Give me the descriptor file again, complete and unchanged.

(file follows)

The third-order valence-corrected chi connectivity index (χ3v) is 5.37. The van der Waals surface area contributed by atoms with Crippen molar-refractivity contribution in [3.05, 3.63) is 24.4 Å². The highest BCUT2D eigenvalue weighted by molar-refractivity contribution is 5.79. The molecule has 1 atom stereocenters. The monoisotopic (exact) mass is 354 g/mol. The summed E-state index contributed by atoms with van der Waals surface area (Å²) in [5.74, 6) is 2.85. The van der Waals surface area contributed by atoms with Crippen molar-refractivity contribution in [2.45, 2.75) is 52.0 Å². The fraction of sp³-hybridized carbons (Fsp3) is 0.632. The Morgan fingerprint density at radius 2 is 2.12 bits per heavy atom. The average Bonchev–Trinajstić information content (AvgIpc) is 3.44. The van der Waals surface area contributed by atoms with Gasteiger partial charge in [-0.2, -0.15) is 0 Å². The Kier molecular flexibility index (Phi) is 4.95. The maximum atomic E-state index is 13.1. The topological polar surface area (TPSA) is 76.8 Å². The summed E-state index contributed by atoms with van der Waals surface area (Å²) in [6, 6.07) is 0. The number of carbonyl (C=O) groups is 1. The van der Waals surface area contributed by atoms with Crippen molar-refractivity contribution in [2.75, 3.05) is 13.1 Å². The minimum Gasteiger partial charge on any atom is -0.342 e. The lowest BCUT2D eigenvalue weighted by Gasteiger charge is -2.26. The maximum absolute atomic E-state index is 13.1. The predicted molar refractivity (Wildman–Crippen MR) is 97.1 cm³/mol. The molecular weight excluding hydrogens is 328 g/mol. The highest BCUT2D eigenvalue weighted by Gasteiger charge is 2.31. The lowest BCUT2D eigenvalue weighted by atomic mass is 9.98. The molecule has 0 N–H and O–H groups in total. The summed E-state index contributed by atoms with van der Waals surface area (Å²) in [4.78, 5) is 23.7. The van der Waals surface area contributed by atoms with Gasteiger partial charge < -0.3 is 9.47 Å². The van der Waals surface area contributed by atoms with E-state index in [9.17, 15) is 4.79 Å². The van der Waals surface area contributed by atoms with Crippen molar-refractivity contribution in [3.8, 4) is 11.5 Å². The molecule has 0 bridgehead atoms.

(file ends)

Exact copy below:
The third-order valence-corrected chi connectivity index (χ3v) is 5.37. The van der Waals surface area contributed by atoms with Crippen molar-refractivity contribution in [3.05, 3.63) is 24.4 Å². The highest BCUT2D eigenvalue weighted by molar-refractivity contribution is 5.79. The molecule has 1 atom stereocenters. The monoisotopic (exact) mass is 354 g/mol. The summed E-state index contributed by atoms with van der Waals surface area (Å²) in [5.74, 6) is 2.85. The van der Waals surface area contributed by atoms with Crippen molar-refractivity contribution in [2.45, 2.75) is 52.0 Å². The fraction of sp³-hybridized carbons (Fsp3) is 0.632. The Morgan fingerprint density at radius 2 is 2.12 bits per heavy atom. The average Bonchev–Trinajstić information content (AvgIpc) is 3.44. The van der Waals surface area contributed by atoms with Gasteiger partial charge in [-0.2, -0.15) is 0 Å². The Kier molecular flexibility index (Phi) is 4.95. The maximum atomic E-state index is 13.1. The topological polar surface area (TPSA) is 76.8 Å². The summed E-state index contributed by atoms with van der Waals surface area (Å²) in [6, 6.07) is 0. The number of carbonyl (C=O) groups is 1. The van der Waals surface area contributed by atoms with Crippen molar-refractivity contribution in [2.75, 3.05) is 13.1 Å². The minimum Gasteiger partial charge on any atom is -0.342 e. The lowest BCUT2D eigenvalue weighted by Gasteiger charge is -2.26. The maximum absolute atomic E-state index is 13.1. The predicted molar refractivity (Wildman–Crippen MR) is 97.1 cm³/mol. The molecular weight excluding hydrogens is 328 g/mol. The highest BCUT2D eigenvalue weighted by Gasteiger charge is 2.31. The lowest BCUT2D eigenvalue weighted by atomic mass is 9.98. The molecule has 0 N–H and O–H groups in total. The summed E-state index contributed by atoms with van der Waals surface area (Å²) in [4.78, 5) is 23.7. The van der Waals surface area contributed by atoms with Gasteiger partial charge < -0.3 is 9.47 Å². The van der Waals surface area contributed by atoms with E-state index in [9.17, 15) is 4.79 Å². The van der Waals surface area contributed by atoms with Crippen molar-refractivity contribution in [3.8, 4) is 11.5 Å². The molecule has 0 bridgehead atoms.